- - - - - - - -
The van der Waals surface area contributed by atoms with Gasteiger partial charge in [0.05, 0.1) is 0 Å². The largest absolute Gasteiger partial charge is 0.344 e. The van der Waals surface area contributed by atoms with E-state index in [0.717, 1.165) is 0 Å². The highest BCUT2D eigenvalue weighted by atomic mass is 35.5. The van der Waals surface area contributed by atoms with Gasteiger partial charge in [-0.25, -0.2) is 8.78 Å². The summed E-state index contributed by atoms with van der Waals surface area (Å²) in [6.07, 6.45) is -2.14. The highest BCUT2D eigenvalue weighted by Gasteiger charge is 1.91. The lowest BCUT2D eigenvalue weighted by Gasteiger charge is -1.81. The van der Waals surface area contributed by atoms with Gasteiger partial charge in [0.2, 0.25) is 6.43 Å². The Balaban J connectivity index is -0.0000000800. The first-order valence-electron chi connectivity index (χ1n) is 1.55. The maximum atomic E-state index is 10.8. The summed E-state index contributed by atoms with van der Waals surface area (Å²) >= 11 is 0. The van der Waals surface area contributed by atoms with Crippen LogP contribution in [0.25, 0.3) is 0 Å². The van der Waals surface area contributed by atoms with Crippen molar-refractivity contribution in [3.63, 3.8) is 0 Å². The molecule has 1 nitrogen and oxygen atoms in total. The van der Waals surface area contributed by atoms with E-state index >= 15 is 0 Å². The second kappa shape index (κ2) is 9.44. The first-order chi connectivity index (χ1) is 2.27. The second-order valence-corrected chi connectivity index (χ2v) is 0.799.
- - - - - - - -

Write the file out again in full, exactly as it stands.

The van der Waals surface area contributed by atoms with Gasteiger partial charge in [0.05, 0.1) is 0 Å². The largest absolute Gasteiger partial charge is 0.344 e. The van der Waals surface area contributed by atoms with E-state index in [0.717, 1.165) is 0 Å². The highest BCUT2D eigenvalue weighted by atomic mass is 35.5. The van der Waals surface area contributed by atoms with Gasteiger partial charge in [-0.25, -0.2) is 8.78 Å². The summed E-state index contributed by atoms with van der Waals surface area (Å²) in [6.07, 6.45) is -2.14. The highest BCUT2D eigenvalue weighted by Gasteiger charge is 1.91. The lowest BCUT2D eigenvalue weighted by Gasteiger charge is -1.81. The van der Waals surface area contributed by atoms with Gasteiger partial charge in [0.2, 0.25) is 6.43 Å². The Balaban J connectivity index is -0.0000000800. The first-order valence-electron chi connectivity index (χ1n) is 1.55. The maximum atomic E-state index is 10.8. The summed E-state index contributed by atoms with van der Waals surface area (Å²) >= 11 is 0. The van der Waals surface area contributed by atoms with Crippen LogP contribution in [0.25, 0.3) is 0 Å². The van der Waals surface area contributed by atoms with Crippen molar-refractivity contribution in [3.63, 3.8) is 0 Å². The molecule has 1 nitrogen and oxygen atoms in total. The van der Waals surface area contributed by atoms with E-state index >= 15 is 0 Å². The second kappa shape index (κ2) is 9.44. The first-order chi connectivity index (χ1) is 2.27. The second-order valence-corrected chi connectivity index (χ2v) is 0.799.